By his own admission, John Harbison was never a composer who spent much time thinking retrospectively about his own legacy. “For many years, I took the attitude, and would counsel composers in general, to just go forward,” he said during a recent phone interview. Focus on writing the next work to be written; the aggregate will take care of itself.
About five years ago, though, Harbison, who turned 80 at the end of last year, began an inventory of his own large body of work. It was prompted, he said, less by a curiosity about his own journey than about classical music — “concert music,” as he referred to it — more generally. Because of the artform’s backward-looking reverence, we often gauge new works according to which might have the power to stay with us in the future.
Harbison’s point, though, was that “concert music is very much for its own moment. And since I’ve been around a long time, I remember things when I was just a student starting out that I felt very sure would always be there.” As examples he mentioned two of his teachers: Roger Sessions and Walter Piston, neither of whose music is heard much today.
Instead of waiting for listeners for some of his rarely played works, “I thought, I ought to just appoint myself that listener.” So he went through all his extant compositions — playing them, listening to recordings, reading scores — to remind himself what they were, and what his artistic preoccupations had been while writing them. His chief takeaway? “It was valuable in a way that I hadn’t expected, in that I felt like it put a lot of pressure on me not to repeat any of them. . . . It’s getting more difficult to compose because I’m more stopped by feeling like I’m in some terrain that I’ve been in before.”
This is a remarkable statement from a composer beginning his ninth decade: His interest in looking back is valuable to him only to the extent that it points the way forward and raises the bar for his own internal creativity.
Harbison’s 80th birthday has not gone unremarked in Boston, where there has been an outpouring of works programmed for the occasion, including Boston Musica Viva’s world premiere of “IF,” a monodrama for soprano and chamber ensemble, in October, and the first performance of his complete “Sacred Trilogy,” by the Cantata Singers the following month. The Boston Symphony Orchestra will include in its Jan. 10 and 12 programs Harbison’s Symphony No. 2, a piece it has previously performed only under James Levine, in 2010. The Boston Symphony Chamber Players will follow with a Jan. 13 program dedicated to his music and Bach’s.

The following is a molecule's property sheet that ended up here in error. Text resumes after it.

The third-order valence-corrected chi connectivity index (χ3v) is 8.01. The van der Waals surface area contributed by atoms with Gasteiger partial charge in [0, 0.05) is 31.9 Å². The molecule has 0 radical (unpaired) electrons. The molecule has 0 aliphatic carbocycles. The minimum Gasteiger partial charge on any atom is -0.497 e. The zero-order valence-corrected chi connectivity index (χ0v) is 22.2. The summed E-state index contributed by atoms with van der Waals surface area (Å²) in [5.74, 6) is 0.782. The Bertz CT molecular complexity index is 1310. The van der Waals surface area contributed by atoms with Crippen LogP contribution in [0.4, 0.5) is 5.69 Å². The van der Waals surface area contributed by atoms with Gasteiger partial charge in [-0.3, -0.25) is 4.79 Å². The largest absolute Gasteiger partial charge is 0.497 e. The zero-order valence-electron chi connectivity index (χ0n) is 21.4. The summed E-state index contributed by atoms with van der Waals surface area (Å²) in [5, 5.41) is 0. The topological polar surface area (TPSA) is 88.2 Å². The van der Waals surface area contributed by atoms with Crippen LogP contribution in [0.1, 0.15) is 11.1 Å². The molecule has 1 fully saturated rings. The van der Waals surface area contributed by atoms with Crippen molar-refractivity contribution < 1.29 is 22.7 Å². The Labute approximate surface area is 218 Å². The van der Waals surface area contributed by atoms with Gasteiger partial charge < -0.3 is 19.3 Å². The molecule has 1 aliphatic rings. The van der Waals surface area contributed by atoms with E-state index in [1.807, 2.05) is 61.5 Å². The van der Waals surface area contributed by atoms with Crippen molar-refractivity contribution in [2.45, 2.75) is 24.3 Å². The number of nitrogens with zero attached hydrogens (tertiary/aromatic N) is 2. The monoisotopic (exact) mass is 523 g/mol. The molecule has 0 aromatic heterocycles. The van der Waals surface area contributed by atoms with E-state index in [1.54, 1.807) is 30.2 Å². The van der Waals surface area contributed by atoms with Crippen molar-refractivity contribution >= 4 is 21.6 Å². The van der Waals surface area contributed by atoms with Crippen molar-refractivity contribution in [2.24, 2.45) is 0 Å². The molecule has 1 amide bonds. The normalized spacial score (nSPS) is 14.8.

When Harbison received the program for the Chamber Players concert, he noticed that some of its pieces were ones that get played frequently. He’s heard other composers express frustration about such pieces, often wondering why others are neglected. “I’ve never felt that way. I’ve always felt that if they’re playing any piece, I’m glad that they’re showing some durability.”
And, he added, he invariably learns something new about even his most played works. “The journey continues as long as the piece is out there. That’s part of why composers always hope their pieces come back – because they always do so in a different guise.”
Among Harbison’s recent projects, an unusual twinned pair are a book (his first) and a new piece for organ and orchestra, both titled “What Do We Make of Bach?” They were conceived as components of the same project, for which the title came first. “There was something about it that was both very challenging and slightly embarrassing,” he said. “One of the preoccupations I’ve always had about Bach is that the music is so alive and so incredibly indicative of directions in musical thinking that I wanted to find a way to express that.” And so the piece is a kind of extended working out of musical forms Bach made his own — fugue, chorale-variations — and the book a series of portraits and notes about not only Bach’s music but people for whom the composer was the magnetic force in Harbison’s relationship with them (including the late Craig Smith, artistic director of Emmanuel Music).
Despite the tributes and commemorations, it has not been a uniformly festive time for Harbison. He admitted that it had been “a difficult year,” including prostate surgery a few weeks ago. His presence at MIT, where he has taught for decades, was “a bit of a shadow” this past semester, though he said that his health had recently improved significantly.
More generally, reaching 80 has entailed a kind of reckoning with the inventory of works he still wants to compose in whatever time he has left, as well as “having to give up on the list of stuff that I thought I was going to do.” Nevertheless, he remains eager for the next challenge: At the time of our conversation, he was composing his first-ever piece for big band.
“It’s an interesting combination of realistic — this is really the tail end of it — and unrealistic, which is that there’s still a lot of things that, especially if I were able to write a little quicker, I would love to get a chance at.”
BOSTON SYMPHONY ORCHESTRA
Boston Symphony Orchestra
Andrew Davis, conductor
Music of Harbison, Mozart, and Vaughan Williams
At Symphony Hall, Jan. 10 & 12, 8 pm. Tickets: $30-123.
Boston Symphony Chamber Players
Music of Harbison and Bach
At: Jordan Hall, Jan. 13, 3 pm. Tickets: $22-39.
888-266-1200, www.bso.orgDavid Weininger can be reached at firstname.lastname@example.org. Follow him on Twitter @davidgweininger.